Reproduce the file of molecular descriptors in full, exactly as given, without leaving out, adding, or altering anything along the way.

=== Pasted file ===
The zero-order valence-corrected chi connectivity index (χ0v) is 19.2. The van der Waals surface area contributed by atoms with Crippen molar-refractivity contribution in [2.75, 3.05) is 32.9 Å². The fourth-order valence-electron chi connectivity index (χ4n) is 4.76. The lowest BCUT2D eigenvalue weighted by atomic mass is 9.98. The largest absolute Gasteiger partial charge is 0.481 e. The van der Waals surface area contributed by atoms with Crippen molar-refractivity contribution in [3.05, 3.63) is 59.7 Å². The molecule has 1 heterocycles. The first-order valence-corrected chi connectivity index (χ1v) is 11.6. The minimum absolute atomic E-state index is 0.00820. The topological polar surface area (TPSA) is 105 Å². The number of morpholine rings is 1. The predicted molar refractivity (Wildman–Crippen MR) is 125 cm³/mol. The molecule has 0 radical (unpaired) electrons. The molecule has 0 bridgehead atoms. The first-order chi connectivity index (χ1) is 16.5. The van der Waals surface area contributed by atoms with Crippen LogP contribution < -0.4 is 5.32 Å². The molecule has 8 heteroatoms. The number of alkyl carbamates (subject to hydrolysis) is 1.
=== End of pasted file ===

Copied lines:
The zero-order valence-corrected chi connectivity index (χ0v) is 19.2. The van der Waals surface area contributed by atoms with Crippen molar-refractivity contribution in [2.75, 3.05) is 32.9 Å². The fourth-order valence-electron chi connectivity index (χ4n) is 4.76. The lowest BCUT2D eigenvalue weighted by atomic mass is 9.98. The largest absolute Gasteiger partial charge is 0.481 e. The van der Waals surface area contributed by atoms with Crippen molar-refractivity contribution in [3.05, 3.63) is 59.7 Å². The molecule has 1 heterocycles. The first-order valence-corrected chi connectivity index (χ1v) is 11.6. The minimum absolute atomic E-state index is 0.00820. The topological polar surface area (TPSA) is 105 Å². The number of morpholine rings is 1. The predicted molar refractivity (Wildman–Crippen MR) is 125 cm³/mol. The molecule has 0 radical (unpaired) electrons. The molecule has 0 bridgehead atoms. The first-order chi connectivity index (χ1) is 16.5. The van der Waals surface area contributed by atoms with Crippen LogP contribution < -0.4 is 5.32 Å². The molecule has 8 heteroatoms. The number of alkyl carbamates (subject to hydrolysis) is 1.